Joe_100 Member Posts: 4
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    I had a 'tune up' performed when I bought the house, right before the heating season and he checked out the burners and gave it a clean bill of health.
  • ALH_4
    ALH_4 Member Posts: 1,790
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    Controls

    The tekmar control would vary the temperature in the system based on the outdoor temperature. It does not have control over the delta-T. This Essay explains the functions available pretty well. The primary benefit for you would be that the boiler would only have to warm the fluid a few degrees to match the heat load rather than from cold to hot. The boiler should be checked by a pro to make sure it is functioning properly. A mod/con boiler would be a great match for this system at some point. It may be a better investment to buy a Triangle Tube Prestige than to add all the piping and controls to control your cast iron boiler well. Zoning via thermostatic radiator valves will help by only sending heat to the zones that need it.
  • zeke
    zeke Member Posts: 223
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    It would help if you give us the starting conditions, like the intial temperature of the house and the outside temperature during this 4 hour heatup, so we can make an intelligent assessment of the problem. Also you have to give us an idea of the ability of the system, once heated up, to maintain tamperature at, say 0 degrees outside temperature. All this data is necessary before one can draw any conclusions.
  • Jim Davis_3
    Jim Davis_3 Member Posts: 578
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    What do you mean by tune up??

    Many contractors call cleaning equipment and looking at the flame a tune-up. Did the contractor give you some kind of combustion report or readings? Is there a hole drill in the flue? Did he show you what tool he used to test the equipment? If not you only got vacuumed.
  • Joe_100
    Joe_100 Member Posts: 4
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    They did a carbon monoxide test along with another test and gave me a report with the efficiency, etc. What do you mean by the hole drilled in flue?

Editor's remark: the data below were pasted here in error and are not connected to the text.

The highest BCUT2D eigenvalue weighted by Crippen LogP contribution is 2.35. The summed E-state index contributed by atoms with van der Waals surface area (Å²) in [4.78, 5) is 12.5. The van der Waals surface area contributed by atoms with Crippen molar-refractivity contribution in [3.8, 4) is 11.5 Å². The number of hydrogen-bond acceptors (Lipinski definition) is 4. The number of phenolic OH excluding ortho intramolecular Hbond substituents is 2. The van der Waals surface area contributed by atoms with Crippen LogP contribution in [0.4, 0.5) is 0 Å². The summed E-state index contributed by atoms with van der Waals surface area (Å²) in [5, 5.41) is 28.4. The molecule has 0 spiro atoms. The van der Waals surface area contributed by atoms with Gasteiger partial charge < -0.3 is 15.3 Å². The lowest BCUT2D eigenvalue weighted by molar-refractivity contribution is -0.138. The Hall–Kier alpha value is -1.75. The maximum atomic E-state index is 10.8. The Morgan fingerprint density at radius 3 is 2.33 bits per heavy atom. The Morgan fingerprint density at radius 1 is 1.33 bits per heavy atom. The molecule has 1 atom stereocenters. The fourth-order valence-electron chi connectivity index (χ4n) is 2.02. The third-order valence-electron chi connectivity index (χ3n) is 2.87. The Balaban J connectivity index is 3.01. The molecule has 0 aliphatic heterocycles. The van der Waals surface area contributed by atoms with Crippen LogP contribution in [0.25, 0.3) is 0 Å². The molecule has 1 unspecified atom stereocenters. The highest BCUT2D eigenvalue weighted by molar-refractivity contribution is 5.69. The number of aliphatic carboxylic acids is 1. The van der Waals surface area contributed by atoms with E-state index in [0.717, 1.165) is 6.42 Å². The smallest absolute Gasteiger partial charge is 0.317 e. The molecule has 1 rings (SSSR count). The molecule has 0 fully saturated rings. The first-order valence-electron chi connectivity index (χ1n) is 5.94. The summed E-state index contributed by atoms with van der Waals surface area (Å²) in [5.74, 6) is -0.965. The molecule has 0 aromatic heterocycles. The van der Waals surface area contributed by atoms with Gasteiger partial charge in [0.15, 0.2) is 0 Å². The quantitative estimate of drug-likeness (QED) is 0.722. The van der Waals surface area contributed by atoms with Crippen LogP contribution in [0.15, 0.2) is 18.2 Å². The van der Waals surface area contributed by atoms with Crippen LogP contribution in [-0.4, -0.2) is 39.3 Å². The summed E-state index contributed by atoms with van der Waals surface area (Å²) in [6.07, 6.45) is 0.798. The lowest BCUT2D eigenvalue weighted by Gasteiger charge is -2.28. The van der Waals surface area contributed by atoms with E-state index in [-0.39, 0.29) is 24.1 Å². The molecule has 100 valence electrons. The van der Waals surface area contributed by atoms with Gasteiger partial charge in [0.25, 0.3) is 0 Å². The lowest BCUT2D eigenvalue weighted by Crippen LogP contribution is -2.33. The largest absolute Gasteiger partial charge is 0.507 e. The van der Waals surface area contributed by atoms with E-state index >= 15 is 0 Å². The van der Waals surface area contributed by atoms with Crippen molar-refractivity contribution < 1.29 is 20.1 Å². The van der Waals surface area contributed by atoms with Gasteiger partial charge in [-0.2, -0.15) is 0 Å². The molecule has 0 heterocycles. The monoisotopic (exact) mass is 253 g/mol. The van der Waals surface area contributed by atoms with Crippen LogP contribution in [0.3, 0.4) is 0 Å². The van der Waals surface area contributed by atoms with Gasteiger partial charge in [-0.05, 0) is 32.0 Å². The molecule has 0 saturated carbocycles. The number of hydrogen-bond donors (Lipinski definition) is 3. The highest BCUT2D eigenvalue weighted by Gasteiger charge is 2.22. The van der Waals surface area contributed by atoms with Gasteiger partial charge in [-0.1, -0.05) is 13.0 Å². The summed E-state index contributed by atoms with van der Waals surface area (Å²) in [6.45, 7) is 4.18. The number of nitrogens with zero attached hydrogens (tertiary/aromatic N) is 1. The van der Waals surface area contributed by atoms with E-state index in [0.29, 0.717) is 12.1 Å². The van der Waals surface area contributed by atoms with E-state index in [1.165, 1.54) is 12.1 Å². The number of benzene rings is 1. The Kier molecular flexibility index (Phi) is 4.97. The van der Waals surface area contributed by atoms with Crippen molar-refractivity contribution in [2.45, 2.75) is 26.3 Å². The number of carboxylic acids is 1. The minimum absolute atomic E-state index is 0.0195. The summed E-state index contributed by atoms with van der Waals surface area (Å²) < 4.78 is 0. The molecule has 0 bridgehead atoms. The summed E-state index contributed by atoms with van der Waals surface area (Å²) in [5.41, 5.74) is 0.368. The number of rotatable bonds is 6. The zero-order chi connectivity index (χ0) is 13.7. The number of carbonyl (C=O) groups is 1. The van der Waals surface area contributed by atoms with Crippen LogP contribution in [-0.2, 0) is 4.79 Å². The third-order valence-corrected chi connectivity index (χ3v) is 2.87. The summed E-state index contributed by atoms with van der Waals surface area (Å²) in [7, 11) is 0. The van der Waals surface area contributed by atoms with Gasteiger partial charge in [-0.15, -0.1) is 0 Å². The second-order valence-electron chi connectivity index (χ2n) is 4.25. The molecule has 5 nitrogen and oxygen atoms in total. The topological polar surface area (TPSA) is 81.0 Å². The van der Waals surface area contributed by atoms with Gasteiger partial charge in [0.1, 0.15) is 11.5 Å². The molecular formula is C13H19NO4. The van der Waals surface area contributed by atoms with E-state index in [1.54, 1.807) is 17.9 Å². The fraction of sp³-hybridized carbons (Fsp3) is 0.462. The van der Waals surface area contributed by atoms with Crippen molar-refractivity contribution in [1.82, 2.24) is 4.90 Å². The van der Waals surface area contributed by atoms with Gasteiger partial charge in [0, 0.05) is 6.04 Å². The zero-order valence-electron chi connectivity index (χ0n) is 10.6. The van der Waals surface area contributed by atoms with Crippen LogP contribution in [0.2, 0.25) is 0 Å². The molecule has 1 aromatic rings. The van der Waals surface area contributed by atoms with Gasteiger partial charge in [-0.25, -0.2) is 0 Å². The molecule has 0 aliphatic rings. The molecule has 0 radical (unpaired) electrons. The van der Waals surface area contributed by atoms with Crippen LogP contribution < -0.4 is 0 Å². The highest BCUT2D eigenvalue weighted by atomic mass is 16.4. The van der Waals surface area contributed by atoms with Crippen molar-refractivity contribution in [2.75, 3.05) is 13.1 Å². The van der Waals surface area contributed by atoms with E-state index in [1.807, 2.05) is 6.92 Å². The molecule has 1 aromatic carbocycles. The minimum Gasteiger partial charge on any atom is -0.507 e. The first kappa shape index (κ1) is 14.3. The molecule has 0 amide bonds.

• Steamhead (in transit)
    Steamhead (in transit) Member Posts: 6,688
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    Slow to heat

    may mean the circulator is too big and moving the water thru the system too fast, if everything else is ok.



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  • Gordo, that is not possible.
  • ALH_4
    ALH_4 Member Posts: 1,790
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    Flow rates

    I'm with you, Rob, but isn't that what this Hot Tech Topic says is possible? Maybe I am missing the point of the article.
  • Steamhead (in transit)
    Steamhead (in transit) Member Posts: 6,688
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    Yes it does

    That was an extreme case, but it shows this is definitely possible. Took me a while to figure it out, at the time I didn't think it was possible either ;-)

    If there's little or no delta-T (difference in temperature) between the supply and return of a hot-water system, and all the radiators are bled and their shutoffs open, the circ is probably too big.

    This Hot Tech Topic goes into more detail on circ sizing:

    http://www.heatinghelp.com/newsletter.cfm?Id=125

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  • joel_19
    joel_19 Member Posts: 931
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    ???

    Joe why are you turning it down and how much??? turning it way down when you leave will probabaly not much money.

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  • You're right that the circ is probably too big if the delta T is too low, but that doesn't mean it's not picking up heat. Delta T shrinks with more flow, but input/output doesn't shrink. If you double your flow, you half your delta T, but your heat output is not much different in most cases (and typically it would be higher, due to the average temperature rise across your emitter).

    Well, *maybe* you'll lose *some* output if the return water to the boiler rises in temperature, raising the average temperature through the boiler, but unless that water is the temperature of your heat exchanger, it will transfer heat. If the heat exchanger IS the water temperature, it has to be because you are pulling enough heat out of it to keep it at that temperature!

    I would suggest that whatever problems were fixed in the tech topic, one of them was not water moving too fast to pick up or release heat. You may not have been extracting heat from the boiler due to the flow CHARACTERISTICS through the boiler, there may have been other factors I am not aware of involved, but all else being equal you will never, ever reduce output by increasing flow unless that increased flow bypasses something for some reason. Like it won't "turn" into the radiators (I don't even know if that's possible, but I assume there must be some inertial property that would allow for that), or it's only flowing through half the boiler for some hydraulic reason.

    That's my two cents, and I've been wrong before, and absolutely no disrespect intended, but I'm just not buying that explanation. High flow will do a lot of things, but preventing heat transfer is not one of them last I knew, just lowering the perceptible temperature change across a heat input or output (narrowing of delta T).